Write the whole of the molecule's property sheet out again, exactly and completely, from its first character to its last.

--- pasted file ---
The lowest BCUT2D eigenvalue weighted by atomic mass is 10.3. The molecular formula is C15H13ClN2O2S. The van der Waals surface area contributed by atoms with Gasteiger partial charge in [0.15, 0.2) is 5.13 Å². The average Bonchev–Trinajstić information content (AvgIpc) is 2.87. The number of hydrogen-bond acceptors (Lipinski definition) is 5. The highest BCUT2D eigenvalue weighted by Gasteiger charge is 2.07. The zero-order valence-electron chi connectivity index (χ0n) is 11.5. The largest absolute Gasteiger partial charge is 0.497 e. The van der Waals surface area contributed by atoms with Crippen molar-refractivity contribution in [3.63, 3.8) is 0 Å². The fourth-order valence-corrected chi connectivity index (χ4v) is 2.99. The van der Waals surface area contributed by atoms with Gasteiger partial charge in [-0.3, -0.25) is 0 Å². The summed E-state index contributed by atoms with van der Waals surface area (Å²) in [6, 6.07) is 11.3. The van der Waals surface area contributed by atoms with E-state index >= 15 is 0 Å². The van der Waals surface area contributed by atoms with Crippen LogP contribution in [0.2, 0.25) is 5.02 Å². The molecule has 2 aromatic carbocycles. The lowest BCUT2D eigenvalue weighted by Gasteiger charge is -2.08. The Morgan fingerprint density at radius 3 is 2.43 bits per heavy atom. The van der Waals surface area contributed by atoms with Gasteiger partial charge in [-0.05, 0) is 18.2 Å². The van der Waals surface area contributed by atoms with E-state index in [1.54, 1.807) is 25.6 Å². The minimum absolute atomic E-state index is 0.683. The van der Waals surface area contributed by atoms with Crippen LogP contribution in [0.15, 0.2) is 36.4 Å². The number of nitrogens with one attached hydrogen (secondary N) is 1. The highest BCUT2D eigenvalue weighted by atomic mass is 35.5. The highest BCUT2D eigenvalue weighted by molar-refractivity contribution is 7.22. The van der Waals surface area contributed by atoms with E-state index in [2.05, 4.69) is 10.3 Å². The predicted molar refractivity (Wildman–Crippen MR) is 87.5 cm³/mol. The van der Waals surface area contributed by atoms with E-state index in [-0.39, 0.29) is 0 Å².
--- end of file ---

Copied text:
The lowest BCUT2D eigenvalue weighted by atomic mass is 10.3. The molecular formula is C15H13ClN2O2S. The van der Waals surface area contributed by atoms with Gasteiger partial charge in [0.15, 0.2) is 5.13 Å². The average Bonchev–Trinajstić information content (AvgIpc) is 2.87. The number of hydrogen-bond acceptors (Lipinski definition) is 5. The highest BCUT2D eigenvalue weighted by Gasteiger charge is 2.07. The zero-order valence-electron chi connectivity index (χ0n) is 11.5. The largest absolute Gasteiger partial charge is 0.497 e. The van der Waals surface area contributed by atoms with Crippen molar-refractivity contribution in [3.63, 3.8) is 0 Å². The fourth-order valence-corrected chi connectivity index (χ4v) is 2.99. The van der Waals surface area contributed by atoms with Gasteiger partial charge in [-0.3, -0.25) is 0 Å². The summed E-state index contributed by atoms with van der Waals surface area (Å²) in [6, 6.07) is 11.3. The van der Waals surface area contributed by atoms with E-state index >= 15 is 0 Å². The van der Waals surface area contributed by atoms with Crippen LogP contribution in [0.2, 0.25) is 5.02 Å². The molecule has 2 aromatic carbocycles. The lowest BCUT2D eigenvalue weighted by Gasteiger charge is -2.08. The Morgan fingerprint density at radius 3 is 2.43 bits per heavy atom. The van der Waals surface area contributed by atoms with Gasteiger partial charge in [-0.05, 0) is 18.2 Å². The van der Waals surface area contributed by atoms with E-state index in [1.54, 1.807) is 25.6 Å². The minimum absolute atomic E-state index is 0.683. The van der Waals surface area contributed by atoms with Crippen LogP contribution in [0.15, 0.2) is 36.4 Å². The number of nitrogens with one attached hydrogen (secondary N) is 1. The highest BCUT2D eigenvalue weighted by atomic mass is 35.5. The highest BCUT2D eigenvalue weighted by molar-refractivity contribution is 7.22. The van der Waals surface area contributed by atoms with E-state index in [2.05, 4.69) is 10.3 Å². The predicted molar refractivity (Wildman–Crippen MR) is 87.5 cm³/mol. The van der Waals surface area contributed by atoms with E-state index in [-0.39, 0.29) is 0 Å².